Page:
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|WorldWar2.ro Forum > Western Front (1944-1945) > Budapest Hippodrom Jan. 1945|
|Posted by: paul panzer September 10, 2012 03:43 pm|
Would be grateful if someone could translate following statement (bing translation does not make much sense as far as the fate of the counterattacking German tanks is concerned ).
1) Any idea of the sources used by the author of the article?
2) Are you aware of any other info regarding the fights in the area (hippodrom)?
3) Any further comments?
"În continuare Vasile Popeangă, din Regimentul 94 infanterie, descrie intensitatea deosebită a luptelor pentru Budapesta: „Deşi era începutul lui ianuarie, timpul era frumos. În general aşa a fost în primele două săptămâni ale noului an. Rar fulguia câte un pic. Luptele purtate în aceste zile au fost de o intensitate neobişnuită. Se resimţea din plin îndârjirea cu care inamicul apăra fiecare colţ de stradă şi fiecare clădire pestană. Înaintarea noastră viza ocuparea hipodromului şi a fabricii de rom. Când ne apropiam de hipodrom, un contraatac efectuat de o puternică formaţie de tancuri „Panther” şi „Ferdinand” a izbit ca un ciocan în linia de rezistenţă sovietică. De pe linia de tramvai, situată cu aproximativ un metru deasupra câmpului din stânga, am văzut cum se apropiau tancurile germane. Tunurile sovietice le-au întâmpinat cu un foc dens când s-au apropiat la 600-700 metri de linia de apărare. Am asistat la un spectacol rar întâlnit. Tunarii trăgeau la disperare, proiectilele izbeau turela tancurilor şi ricoşau, înălţându-se, aprinse, câteva sute de metri în aer, până când obosite parcă şi atrase de pământ, cădeau. Când au văzut acest spectacol, ostaşii sovietici, luptători cu o îndelungată experienţă de război, au introdus trotil pe ţevile tunurilor şi au provocat explozia lor, după care s-au retras. După ce am constatat această situaţie, m-am furişat printre case şi am raportat colonelului Mihăilescu situaţia creată, cerând ordine asupra atitudinii noastre în caz că tanchiştii inamici ar decide să treacă şoseaua şi linia de tramvai”.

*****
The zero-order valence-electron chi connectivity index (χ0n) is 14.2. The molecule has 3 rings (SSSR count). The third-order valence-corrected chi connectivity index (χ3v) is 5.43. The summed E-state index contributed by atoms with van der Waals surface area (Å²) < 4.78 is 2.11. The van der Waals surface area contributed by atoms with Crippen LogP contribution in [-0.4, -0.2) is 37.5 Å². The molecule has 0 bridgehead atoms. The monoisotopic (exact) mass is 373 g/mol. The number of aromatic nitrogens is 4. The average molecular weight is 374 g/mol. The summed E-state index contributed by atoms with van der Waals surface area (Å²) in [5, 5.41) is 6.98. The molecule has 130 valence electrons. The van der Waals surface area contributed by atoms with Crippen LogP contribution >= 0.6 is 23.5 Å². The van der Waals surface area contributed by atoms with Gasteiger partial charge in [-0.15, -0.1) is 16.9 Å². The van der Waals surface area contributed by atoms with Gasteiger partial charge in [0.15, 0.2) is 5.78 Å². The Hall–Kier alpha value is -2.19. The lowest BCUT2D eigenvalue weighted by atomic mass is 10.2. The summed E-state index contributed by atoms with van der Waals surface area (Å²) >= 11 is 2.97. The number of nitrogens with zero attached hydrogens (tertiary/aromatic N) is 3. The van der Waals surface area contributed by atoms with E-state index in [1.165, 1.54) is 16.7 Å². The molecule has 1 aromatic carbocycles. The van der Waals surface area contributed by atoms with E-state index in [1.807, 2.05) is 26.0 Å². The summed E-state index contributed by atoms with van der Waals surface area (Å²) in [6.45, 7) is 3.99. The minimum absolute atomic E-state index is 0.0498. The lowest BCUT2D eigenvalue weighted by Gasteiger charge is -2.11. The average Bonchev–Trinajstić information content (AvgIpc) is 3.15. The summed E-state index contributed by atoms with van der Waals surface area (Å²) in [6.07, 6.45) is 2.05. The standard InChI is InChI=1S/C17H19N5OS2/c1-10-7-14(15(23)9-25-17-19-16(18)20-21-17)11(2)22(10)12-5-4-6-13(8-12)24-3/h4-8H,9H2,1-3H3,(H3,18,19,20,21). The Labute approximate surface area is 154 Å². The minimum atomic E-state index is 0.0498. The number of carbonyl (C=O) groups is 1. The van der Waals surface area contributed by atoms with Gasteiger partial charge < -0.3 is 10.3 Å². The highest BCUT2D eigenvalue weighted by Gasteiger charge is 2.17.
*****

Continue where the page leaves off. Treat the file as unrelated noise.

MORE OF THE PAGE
Many thanks in advance for your appreciated help!
|Posted by: 21 inf September 10, 2012 07:59 pm|
| Here is your translation:
Vasile Popeangă, from 94th Infantry Regiment, describe the ferocity of the fight for Budapest: „Even if it was at the begining of January, the weather was fine. It was like this for the first two weeks of the new year. It snowed only rare. In those days the fight was of a high intensity. It was fully felt how the enemy stubornly defended every street corner and house from Budapest. Our push had the aim to ocupy the hipodrome and the rum fabric. When we were aproaching the hipodrome, a counteratack made by a strong formation of Panther and Ferdinand tanks smashed like a hammer the soviet line of resistance. From the tramway line, elevated aproximatelly one meter above the field from our left, we saw how german tanks were coming. Soviet cannons opened a dense fire when they were at 600-700 meters from the defensive line. We were spectators to a show rarely seen. The artillery men were firing desperately, the shells hit and bounced from the armor, going straight up, in flames, several hundred meters until, like looking tired, they felt back on the ground. When the soviet soldiers, battle hardened fighters, saw this spectacle, put dinamite in the barrels of their own guns, blew them off and retreated. When I saw this, I sneaked between the houses and reported to colonel Mihăilescu the new situation, askink for orders about what we have to do in the case the enemy tankers will decide to cross the road and the tramway line”.